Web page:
1494.] 150DILY A D SPIRITUAL CURES. 337 obscurity and out of darkness'." And again, "Then the eyes of the blind shall be opened, and the ears of the deaf shall be unstopped : then shall the lame man leap as an hart, and the tongue of the dumb sing™;" which figures are afterwards explained as relating to the spiritual salvation of the Church". The application lohich the inspired Apostles make of these prophecies further evinces the truth of our position. St. Matthew quotes a passage, which beyond all doubt relates to spiritual benefits that were to be obtained through the death of Christ, and explains it, in a way of accommodation, as referrino- to the bodily cures which our Lord had wrought". Further^owr Lord himself, having healed a blind man, takes occasion to trace this very analogy between the spiritual blindness of the Pharisees, and the bodily blindness which he had just healed: "For judgment I am come into this world, that they who see not might see, and that they who see might be made blind i'." And both the answer wdn'ch the Pharisees made to him, and the reply which our Lord gave them, manifest that this analogy was intended to be pointed ouf^.] 3. There is a resemblance between the manner in wJiich the diseased persons applied to our Lord for healing, and the manner in which we should apply to him for spiritual healing — [Of all the multitudes that came to our Lord, there was not one who was not sensible of his disease. Moreover, they all came to him with deep humility, prostrating themselves before him in the most abject manner"", and acknowledging the utter insufficiency of all other means ^ And such was their earnestness, that they came from afar', and could not be prevailed upon to hold their peace", nor would take a denial even from our Lord himself-\ It is worthy of notice also, that they all came in faith : some few indeed doubted his power, and some his wilhngness, to help them : but none doubted both his power and his wilhngness; and the greater part entertained no doubt at all.

Thus then should we go to him, " weary and heavy-laden" with our sins, and so sensible of our spiritual wants, that if he should ask us, What wilt thou that I shall do unto thee ? we may answer him immediately, " Lord, that this disorder may be healed, and that sin forgiven^." We must also, with all ' Isai. xxix. IS. and xxxii. 3. '" Isai. xxxv. 5, G. " Isai. xxxv. 10. o Compare Isai. liii. 4. with Matt. viii. 16, 17. P John ix. 39. i John ix. 40, 41. r Luke viii. 28, 41. s Mark v. 26, 33. t Mark viii. 3. " Matt. xx. 30, 31. '^ Matt. XV. 22— 28. J' Matt. xx. 33. VOL. xir. z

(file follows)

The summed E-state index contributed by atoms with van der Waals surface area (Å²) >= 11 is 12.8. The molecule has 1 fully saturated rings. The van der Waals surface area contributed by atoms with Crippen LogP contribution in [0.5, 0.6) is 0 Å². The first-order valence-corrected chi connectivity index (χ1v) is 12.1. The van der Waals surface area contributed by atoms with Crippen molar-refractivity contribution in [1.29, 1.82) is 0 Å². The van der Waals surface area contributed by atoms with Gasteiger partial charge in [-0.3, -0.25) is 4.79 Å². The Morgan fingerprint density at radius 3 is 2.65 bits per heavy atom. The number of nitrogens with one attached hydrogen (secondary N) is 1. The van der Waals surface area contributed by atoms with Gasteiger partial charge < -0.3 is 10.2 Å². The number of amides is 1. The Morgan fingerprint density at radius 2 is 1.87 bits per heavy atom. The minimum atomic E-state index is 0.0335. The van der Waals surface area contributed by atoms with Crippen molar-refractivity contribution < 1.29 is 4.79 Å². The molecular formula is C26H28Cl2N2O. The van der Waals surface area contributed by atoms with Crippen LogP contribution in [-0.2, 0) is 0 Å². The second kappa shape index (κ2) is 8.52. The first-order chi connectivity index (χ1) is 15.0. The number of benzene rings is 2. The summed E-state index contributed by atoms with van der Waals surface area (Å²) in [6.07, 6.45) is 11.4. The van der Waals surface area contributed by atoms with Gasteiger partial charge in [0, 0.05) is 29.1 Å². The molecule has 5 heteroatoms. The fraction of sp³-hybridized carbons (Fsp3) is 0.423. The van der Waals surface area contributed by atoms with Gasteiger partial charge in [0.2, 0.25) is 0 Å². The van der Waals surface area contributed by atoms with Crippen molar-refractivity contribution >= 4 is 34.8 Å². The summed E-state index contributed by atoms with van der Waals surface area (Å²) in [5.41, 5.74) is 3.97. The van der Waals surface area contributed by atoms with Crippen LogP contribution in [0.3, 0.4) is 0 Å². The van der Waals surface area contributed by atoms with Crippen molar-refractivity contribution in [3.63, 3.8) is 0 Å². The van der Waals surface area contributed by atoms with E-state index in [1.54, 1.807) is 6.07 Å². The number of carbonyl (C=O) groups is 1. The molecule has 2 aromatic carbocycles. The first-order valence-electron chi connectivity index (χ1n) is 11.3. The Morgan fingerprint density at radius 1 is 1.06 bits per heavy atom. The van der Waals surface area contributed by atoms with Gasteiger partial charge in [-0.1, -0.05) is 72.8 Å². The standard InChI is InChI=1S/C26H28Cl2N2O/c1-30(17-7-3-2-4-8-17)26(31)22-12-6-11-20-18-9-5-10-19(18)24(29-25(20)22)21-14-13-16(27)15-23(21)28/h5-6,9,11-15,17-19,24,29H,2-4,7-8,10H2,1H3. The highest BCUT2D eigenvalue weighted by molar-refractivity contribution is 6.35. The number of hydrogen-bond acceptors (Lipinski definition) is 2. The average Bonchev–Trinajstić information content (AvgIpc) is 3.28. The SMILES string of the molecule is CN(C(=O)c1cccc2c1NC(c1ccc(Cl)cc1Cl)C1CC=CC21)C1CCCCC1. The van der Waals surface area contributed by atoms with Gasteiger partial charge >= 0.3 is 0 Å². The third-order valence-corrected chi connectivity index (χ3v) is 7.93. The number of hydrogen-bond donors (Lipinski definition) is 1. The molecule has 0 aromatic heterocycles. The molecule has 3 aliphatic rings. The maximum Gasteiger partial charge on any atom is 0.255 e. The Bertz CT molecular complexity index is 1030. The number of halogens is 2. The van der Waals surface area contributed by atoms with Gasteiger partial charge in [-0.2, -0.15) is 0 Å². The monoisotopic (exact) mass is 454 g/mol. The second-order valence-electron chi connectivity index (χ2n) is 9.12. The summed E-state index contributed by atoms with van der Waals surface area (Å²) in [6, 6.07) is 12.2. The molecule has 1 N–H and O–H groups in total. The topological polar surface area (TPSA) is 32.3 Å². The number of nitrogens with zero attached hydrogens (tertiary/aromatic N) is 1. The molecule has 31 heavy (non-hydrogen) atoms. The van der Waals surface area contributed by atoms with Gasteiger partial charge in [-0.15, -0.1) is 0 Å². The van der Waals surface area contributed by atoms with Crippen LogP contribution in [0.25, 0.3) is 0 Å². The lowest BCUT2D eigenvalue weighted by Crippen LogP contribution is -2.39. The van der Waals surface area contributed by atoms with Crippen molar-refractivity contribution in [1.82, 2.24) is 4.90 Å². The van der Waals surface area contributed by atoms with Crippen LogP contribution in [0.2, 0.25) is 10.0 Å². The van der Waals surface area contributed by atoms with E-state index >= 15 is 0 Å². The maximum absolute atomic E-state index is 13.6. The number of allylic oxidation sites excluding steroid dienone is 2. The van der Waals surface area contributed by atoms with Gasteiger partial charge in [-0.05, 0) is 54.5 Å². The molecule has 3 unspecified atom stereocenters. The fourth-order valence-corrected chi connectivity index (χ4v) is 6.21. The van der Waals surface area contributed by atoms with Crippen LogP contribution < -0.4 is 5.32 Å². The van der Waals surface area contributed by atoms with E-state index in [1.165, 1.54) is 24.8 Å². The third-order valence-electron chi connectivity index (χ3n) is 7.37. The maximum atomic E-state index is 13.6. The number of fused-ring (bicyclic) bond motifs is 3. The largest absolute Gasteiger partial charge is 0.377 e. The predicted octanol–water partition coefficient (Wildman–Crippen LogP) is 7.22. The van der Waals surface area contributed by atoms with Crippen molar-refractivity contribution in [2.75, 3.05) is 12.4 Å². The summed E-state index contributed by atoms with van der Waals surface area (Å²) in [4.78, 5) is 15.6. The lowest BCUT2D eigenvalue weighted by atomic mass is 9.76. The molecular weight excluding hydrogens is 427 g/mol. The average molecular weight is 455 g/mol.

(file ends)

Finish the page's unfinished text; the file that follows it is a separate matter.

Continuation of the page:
S38 LUKE, VI. 19. [1494. lowliness of mind, confess our inability to obtain relief from any other quarter, and our dependence on him alone ^. Moreover, in proof of our earnestness, we must not merely seek, but strive ^ determining to take the kingdom of heaven by violence*^, and not to let the Saviour go, except he bless us*^. Lastly, we must be sure to exercise faith on Christ, believing him both able and willing to save us : for we are expressly told that, he who wavereth and is of a doubtful mind, must not expect to receive any thing of the Lord*^.] 4. There is a resemblance between the manner in which our Lord cured their disorders and the manner in which he will cure ours — [He sometimes healed the people secretly, as when he

took the deaf man aside from the multitude, and put his fingers into his ears, and said, Ephphatha, be opened, and then charged him to tell no man*^. So he has now many " hidden onesV' ill whose hearts he carries on a secret work, and heals them without attracting the notice of the world. At other times he performed the cures openly, and in the sight of all ; as when he bade the man with the withered hand to stand forth ^. So he often converts the souls of profligate sinners, or bitter persecutors, in such a striking manner, as to fill all around them with wonder and amazement. Sometimes he wrought his cures instantaneously ; as in the man at the pool of Bethesda^ : and so he effects a sudden change in the hearts of many, causing them to cry out like the first converts and the jailor, "What shall I do to be saved'?" At other times he performed his cures gradually, as in the blind man, who at first saw men, as trees, walking'^ : and so he often carries on his work in a gradual manner in our souls, leading us from progressive conviction to thorough conversion. Sometimes he used means in curing them ; as when he put clay and spittle on the blind man's eyes* : so he now converts many by the preaching of his Gospel. At other times he used no means, as in the case of the ten lepers, who were cleansed as they were going in the way"^: and so he often imparts the knowledge of himself by the teachings of his Spirit, without using any particular means or instrument to convey it. But however varied his manner was with respect to these things, in one respect it was uniformly the same : whomsoever he cured, he cured perfectly : and thus he always carries on the 2 Hos. xiv. 1 — 3. a Luke xiii. 24. ^ Matt. xi. 12. <= Gen. xxxii. 26. '^ Jam. i. 0, 7. <= Mark vii. 34, 30. <■ Ps. Ixxxiii. 3. e Matt, iii. 3, 5. '' John v. 8. i Acts ii. 37. and xvi. 30. k Mark viii. 24.

' John ix. G. '" Luke xvii. 14.